When you join a room, you’re automatically muted, so you can feel comfortable simply listening in. You can also exit the room and the app and peruse others, like Slack or Instagram, while still listening to a conversation, which I appreciated.
After a few minutes, I hopped into another room room called “Breakfast of Champions, The Millionaire Breakfast Club,” where someone was explaining to the group that she’d been seeing signs recently in the form of numbers in groups of three. She inquired from others if she thinks it means anything.
One of my favorite rooms that I found in my hours-long trial was “Talk Less Do More Celebrate Wellness Wins & Failures” by the Mind Body Game club. In it, members took turns listing what they failed or succeeded in the day prior. One speaker advised the group to “digest uncertainty with action.”
Another was a room called “Voices from the Holocaust: Meet the Survivors (Yom HaShoah)” held on Holocaust Remembrance Day, that I joined right before one of the speakers began to perform a Yiddish piece of music. One of the speakers was a Holocaust survivor, according to her bio.
Some rooms were completely silent, which confused me at first. But one I entered, a Film and TV Networking room, instructed joiners to simply be silent and read bios and club info of others present. There were film writers, producers, directors, and actors.
There was even a playlist room, with “productive beats” playing, that I listened to for a while.
All in all, I enjoyed Clubhouse way more than I thought I would. Having an audio-only community at my fingertips throughout the day made me feel at ease for some reason.
And so it makes sense why Clubhouse has been so successful during the pandemic – it caught on like wildfire within the past year as high-profile figures in the tech and business communities flocked to the platform and gave listeners a sense of company when shuttered offices provided none.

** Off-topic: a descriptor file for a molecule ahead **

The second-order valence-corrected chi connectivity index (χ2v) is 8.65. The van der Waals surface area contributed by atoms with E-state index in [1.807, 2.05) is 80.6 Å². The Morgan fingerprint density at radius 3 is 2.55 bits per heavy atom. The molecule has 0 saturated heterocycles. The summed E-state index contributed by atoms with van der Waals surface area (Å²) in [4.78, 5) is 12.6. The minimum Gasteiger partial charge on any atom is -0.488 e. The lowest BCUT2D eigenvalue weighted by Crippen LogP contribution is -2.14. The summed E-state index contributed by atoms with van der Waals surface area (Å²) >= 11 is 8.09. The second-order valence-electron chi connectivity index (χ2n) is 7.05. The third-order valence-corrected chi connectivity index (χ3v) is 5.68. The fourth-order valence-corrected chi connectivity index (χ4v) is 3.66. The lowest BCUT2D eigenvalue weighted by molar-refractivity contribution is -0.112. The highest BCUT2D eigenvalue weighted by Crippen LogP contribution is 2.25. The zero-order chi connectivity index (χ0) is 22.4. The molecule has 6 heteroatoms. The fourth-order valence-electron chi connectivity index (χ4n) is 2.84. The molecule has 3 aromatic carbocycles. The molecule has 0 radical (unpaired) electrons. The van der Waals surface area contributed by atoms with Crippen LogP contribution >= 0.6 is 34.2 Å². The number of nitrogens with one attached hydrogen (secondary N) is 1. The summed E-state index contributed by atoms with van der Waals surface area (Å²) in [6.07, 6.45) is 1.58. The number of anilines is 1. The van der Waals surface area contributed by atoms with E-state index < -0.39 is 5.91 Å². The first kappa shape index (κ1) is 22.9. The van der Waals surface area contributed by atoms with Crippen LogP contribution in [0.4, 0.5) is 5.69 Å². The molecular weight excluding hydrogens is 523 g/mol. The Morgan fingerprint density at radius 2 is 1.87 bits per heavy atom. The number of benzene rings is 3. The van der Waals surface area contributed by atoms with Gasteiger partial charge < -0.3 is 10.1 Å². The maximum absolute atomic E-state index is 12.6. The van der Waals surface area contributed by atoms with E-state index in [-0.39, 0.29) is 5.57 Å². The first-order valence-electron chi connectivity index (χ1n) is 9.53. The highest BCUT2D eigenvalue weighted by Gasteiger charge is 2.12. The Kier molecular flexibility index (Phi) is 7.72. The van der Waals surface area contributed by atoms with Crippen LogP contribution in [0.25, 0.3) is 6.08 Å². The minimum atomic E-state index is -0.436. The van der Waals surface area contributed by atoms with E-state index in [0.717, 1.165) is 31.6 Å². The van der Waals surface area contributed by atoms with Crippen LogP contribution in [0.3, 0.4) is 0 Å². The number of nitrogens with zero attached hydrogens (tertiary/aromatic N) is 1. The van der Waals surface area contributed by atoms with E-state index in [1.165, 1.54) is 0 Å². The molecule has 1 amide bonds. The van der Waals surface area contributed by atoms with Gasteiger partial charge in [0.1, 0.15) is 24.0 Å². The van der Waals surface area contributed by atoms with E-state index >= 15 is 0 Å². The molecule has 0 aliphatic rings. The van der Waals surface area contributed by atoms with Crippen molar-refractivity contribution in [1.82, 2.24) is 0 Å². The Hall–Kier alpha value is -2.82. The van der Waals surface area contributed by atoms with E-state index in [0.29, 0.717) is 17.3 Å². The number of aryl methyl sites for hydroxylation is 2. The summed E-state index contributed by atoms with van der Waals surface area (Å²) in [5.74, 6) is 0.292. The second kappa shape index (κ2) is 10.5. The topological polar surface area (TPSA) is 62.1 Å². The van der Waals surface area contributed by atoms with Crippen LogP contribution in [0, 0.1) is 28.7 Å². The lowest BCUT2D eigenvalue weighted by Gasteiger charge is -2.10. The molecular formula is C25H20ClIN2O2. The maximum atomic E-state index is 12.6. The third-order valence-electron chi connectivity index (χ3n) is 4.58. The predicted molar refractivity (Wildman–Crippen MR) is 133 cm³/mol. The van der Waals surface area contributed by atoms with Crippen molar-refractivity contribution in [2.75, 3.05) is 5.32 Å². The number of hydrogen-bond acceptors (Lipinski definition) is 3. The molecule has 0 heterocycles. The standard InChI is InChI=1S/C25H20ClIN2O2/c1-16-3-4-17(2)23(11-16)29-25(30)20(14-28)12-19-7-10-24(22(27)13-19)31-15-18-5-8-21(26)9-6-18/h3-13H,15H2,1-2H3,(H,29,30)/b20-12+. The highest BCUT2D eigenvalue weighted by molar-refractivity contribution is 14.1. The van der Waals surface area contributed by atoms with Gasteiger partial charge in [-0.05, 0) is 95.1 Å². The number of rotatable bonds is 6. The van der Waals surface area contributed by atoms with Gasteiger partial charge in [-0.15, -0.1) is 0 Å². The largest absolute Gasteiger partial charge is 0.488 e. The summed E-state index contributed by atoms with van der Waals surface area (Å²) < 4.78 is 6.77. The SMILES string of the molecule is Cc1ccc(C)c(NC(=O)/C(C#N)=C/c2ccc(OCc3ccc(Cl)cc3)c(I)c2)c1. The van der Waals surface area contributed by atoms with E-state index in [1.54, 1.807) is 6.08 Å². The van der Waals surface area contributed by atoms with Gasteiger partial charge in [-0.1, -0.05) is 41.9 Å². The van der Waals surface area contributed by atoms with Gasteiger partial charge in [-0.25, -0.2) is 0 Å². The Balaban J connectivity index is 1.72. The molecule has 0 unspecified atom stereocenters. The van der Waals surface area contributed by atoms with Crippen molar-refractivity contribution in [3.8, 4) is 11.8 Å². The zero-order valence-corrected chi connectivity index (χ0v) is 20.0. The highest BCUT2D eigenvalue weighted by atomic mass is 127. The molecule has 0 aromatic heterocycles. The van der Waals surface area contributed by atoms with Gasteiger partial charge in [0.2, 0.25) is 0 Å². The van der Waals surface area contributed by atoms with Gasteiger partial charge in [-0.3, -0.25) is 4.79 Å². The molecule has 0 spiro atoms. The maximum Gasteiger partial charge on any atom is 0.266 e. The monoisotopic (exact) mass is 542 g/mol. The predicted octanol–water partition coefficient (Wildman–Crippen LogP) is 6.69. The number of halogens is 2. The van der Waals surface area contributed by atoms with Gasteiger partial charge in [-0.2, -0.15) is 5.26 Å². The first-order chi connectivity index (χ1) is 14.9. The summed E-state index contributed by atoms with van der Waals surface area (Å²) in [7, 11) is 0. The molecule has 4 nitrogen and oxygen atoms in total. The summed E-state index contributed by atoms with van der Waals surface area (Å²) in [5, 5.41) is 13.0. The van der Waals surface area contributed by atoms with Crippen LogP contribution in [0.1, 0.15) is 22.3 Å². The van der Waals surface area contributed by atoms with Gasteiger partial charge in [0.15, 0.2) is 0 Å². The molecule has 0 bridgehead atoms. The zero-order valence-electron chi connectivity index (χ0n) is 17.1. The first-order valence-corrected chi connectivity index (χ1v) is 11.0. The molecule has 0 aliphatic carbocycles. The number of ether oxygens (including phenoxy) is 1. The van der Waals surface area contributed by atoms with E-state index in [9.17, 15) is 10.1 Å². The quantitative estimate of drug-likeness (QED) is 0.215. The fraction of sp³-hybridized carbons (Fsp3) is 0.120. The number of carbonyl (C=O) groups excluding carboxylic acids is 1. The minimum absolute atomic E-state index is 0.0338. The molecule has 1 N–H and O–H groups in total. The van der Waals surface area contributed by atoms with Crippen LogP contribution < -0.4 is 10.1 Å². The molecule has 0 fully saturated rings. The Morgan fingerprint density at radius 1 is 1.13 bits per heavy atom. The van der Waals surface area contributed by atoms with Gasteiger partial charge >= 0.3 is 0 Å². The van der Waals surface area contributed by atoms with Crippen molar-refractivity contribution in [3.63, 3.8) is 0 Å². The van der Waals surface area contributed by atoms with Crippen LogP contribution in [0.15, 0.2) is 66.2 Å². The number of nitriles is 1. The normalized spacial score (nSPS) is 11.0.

Dozens of the tech industry’s top brass have signed a letter opposing a recall election effort designed to drive California Gov. Gavin Newsom out of office, per a report from Politico.
Signees of the letter include Laurene Powell Jobs – founder of Emerson Collective and the widow of Apple visionary Steve Jobs – ex-Google CEO Eric Schmidt, ex-Yahoo CEO Marissa Mayer, Zynga founder Mark Pincus, and LinkedIn founder Reid Hoffman. Angel investor Ron Conway led the effort to enlist the signed support of leaders in the tech sphere, per Politico.
Conway told Politico that the recall effort is “the last thing our state needs right now.”
“The vast majority of people in the tech community agree: replacing Governor Newsom with a Trump Republican, which is what this recall effort is really all about, would reverse our progress against COVID and would be bad for California,” Conway told Politico.
The letter, which was posted to Twitter by journalist Teddy Schleifer, addresses California residents and notes that the state has made strides in combatting the spread of COVID-19 as well as in distributing vaccines. The letter also asks residents to publicly oppose the “well-funded, politically motivated recall effort against Governor Gavin Newsom” that threatens to impede upon that success.